I usually don’t like sports movies. It seemed like there was a dark period in filmmaking when every other sports movie was about some underdog team overcoming adversity to win the big championship. Sometimes they were football teams, sometimes they were drum teams (? this is not a thing in Canada, at least that I know of), sometimes they were some kind of newfangled hiphop dance team. The enemy team was always this reprehensible bad team; while the good guys were (typically poor) scrappy underdogs, the bad guys were rich, had plenty of training, and were mean and snooty. It seems like every sports movie made since Remember the Titans was just… a remake of Remember the Titans with different actors and sometimes a different sport.

Goon is a different kind of movie. For starters, it’s a hockey movie and it’s a comedy. The film stars Seann William Scott as the certainly dumb (and possibly mentally handicapped) Doug Glatt, a bar bouncer who, after scrapping with an amateur league hockey player, is invited to a tryout and makes the team. Glatt trains and practices fighting, securing his position as professional goon. Glatt eventually makes it onto the Halifax Highlanders, a junior-league team Up There in Canada. The Highlanders need a goon to protect their star player, Xavier Laflamme (Marc Andre Grondin), who is protrayed as every hotshot early-twenties Quebecois hockey player. Laflamme made it onto the Montreal Canadiens but suffered a brutal hit by goon Ross Rhea (Liev Schreiber, who should star in most movies), which completely shatters his nerve and ability as a hockey player, sending him down a spiral of poor playing combined with snorting cocaine off the bodies of anonymous women. Rhea, too, finds himself sent back down to the juniors, and the challenge is obvious enough, but told to us at least twice: who’ll win in a fist fight, Ross Rhea or Doug Glatt?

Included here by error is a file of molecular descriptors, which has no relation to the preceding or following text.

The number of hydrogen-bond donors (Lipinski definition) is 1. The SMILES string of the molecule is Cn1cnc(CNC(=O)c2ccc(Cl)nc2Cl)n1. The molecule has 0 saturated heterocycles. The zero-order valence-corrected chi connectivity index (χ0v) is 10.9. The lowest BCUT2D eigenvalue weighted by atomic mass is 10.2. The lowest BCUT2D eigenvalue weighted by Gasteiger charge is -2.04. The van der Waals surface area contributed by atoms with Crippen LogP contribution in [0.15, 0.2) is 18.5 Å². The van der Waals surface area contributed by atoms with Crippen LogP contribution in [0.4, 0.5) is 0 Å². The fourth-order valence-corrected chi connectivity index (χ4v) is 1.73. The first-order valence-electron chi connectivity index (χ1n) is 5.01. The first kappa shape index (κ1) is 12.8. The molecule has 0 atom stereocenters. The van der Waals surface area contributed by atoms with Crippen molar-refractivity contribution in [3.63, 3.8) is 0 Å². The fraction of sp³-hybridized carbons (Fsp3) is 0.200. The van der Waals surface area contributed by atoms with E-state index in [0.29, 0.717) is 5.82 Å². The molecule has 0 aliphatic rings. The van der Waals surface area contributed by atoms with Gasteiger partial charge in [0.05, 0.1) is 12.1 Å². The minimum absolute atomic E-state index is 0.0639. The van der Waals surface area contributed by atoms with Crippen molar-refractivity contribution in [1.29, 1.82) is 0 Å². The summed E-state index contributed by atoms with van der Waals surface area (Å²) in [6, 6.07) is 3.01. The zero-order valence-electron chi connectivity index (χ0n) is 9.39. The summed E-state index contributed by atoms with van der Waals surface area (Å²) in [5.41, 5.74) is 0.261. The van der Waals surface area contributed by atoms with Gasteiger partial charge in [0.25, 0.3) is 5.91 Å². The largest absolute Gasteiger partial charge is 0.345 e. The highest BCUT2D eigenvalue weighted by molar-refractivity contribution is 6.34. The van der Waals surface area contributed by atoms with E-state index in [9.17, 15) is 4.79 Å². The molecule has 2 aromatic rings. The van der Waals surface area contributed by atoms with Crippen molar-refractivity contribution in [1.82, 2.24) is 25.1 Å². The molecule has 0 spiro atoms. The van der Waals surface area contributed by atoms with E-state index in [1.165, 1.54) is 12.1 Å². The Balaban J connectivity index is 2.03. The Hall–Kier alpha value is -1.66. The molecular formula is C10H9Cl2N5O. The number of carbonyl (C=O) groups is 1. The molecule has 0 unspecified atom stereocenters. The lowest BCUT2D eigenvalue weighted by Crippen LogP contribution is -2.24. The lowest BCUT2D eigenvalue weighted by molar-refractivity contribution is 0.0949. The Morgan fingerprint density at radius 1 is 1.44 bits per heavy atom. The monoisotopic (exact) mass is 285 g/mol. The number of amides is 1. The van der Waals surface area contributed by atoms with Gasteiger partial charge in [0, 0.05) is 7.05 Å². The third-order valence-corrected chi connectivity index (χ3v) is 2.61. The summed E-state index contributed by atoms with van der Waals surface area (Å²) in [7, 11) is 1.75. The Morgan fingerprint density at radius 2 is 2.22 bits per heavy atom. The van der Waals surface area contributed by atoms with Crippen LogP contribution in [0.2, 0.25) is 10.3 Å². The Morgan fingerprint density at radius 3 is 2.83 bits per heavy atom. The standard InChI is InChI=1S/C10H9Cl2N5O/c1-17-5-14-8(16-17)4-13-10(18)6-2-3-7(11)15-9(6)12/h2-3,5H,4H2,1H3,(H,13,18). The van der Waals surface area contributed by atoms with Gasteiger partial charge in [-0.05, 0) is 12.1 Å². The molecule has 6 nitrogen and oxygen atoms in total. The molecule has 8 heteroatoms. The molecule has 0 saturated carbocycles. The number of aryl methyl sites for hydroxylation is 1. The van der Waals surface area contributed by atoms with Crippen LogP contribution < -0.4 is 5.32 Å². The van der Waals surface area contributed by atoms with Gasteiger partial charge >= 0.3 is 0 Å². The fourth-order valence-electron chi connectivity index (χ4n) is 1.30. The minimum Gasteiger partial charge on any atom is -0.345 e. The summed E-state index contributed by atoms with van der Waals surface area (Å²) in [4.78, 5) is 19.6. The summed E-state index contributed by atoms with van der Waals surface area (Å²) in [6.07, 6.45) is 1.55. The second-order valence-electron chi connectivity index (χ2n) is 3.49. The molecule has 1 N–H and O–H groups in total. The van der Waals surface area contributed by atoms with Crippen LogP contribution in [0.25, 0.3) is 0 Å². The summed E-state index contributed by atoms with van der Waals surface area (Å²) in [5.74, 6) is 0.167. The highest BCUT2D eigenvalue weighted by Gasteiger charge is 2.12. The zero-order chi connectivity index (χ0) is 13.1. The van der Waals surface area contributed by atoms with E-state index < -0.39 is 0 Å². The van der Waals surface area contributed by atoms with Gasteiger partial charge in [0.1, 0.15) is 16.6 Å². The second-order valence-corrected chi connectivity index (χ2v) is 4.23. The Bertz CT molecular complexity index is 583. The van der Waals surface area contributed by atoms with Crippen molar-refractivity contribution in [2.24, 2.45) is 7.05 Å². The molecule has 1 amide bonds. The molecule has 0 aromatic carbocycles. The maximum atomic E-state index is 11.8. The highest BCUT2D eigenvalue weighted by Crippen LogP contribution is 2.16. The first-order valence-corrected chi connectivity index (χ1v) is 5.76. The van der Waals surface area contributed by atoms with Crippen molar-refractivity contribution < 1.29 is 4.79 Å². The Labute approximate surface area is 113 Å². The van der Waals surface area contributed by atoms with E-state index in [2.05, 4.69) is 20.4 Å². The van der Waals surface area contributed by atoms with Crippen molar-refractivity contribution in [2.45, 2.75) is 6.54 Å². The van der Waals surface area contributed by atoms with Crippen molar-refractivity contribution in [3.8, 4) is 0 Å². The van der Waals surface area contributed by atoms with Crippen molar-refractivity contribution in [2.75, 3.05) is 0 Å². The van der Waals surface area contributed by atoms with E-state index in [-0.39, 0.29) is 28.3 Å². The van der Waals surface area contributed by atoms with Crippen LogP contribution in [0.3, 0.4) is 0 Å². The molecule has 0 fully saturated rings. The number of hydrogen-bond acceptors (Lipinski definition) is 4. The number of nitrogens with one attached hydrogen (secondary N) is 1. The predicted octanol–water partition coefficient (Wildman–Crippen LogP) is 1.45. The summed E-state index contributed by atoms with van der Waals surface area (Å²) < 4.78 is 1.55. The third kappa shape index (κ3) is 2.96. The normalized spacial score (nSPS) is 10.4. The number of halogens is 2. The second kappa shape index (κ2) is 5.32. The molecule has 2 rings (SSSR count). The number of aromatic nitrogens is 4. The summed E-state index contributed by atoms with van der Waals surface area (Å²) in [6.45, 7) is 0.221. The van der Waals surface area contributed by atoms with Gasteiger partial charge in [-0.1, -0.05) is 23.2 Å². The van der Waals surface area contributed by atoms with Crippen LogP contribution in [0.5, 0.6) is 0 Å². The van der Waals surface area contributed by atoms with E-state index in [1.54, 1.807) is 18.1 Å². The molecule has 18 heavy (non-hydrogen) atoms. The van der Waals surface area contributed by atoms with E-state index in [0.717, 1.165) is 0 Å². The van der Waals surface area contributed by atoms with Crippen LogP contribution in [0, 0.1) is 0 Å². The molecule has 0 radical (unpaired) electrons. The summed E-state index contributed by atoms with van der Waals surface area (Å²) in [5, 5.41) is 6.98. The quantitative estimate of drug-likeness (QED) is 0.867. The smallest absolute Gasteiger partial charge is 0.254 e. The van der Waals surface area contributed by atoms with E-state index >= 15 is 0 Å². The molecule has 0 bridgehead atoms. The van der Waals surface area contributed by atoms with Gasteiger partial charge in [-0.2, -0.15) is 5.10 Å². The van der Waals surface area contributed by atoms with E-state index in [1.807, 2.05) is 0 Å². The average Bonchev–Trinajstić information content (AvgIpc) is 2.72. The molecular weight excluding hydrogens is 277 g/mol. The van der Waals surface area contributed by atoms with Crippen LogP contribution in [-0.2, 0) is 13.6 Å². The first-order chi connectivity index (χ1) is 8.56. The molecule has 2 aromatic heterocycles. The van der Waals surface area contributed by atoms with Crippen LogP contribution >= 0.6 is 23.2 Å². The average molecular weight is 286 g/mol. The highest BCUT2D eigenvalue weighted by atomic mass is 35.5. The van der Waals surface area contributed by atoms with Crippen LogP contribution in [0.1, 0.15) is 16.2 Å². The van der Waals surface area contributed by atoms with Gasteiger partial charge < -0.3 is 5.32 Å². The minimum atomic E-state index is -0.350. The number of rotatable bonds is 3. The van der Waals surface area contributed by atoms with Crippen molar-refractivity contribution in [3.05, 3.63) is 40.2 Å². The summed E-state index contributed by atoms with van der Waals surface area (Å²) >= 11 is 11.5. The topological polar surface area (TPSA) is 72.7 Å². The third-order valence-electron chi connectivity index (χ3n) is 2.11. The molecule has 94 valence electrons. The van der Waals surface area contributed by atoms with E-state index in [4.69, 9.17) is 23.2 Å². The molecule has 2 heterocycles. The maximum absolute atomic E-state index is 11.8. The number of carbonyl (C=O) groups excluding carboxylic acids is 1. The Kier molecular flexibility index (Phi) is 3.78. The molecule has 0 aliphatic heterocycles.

Goon achieves what it sets out to do: firstly, it is one of the funniest movies I have seen in a long time. I don’t think a single joke fell flat. I was laughing just about non-stop. There were a few unfunny spots, including a seemingly mandatory romance with a not-too-cute-but-hockey-cute loose woman, played by the adorable Alison Pill. These spots are obviously not meant to be funny.  While each scene has a joke or two here, they won’t have you rolling in the aisles laughing (well, there was one joke…). All in all, it’s reasonably well-handled and very reminiscent of the Sean Avery / Elisha Cuthbert thing.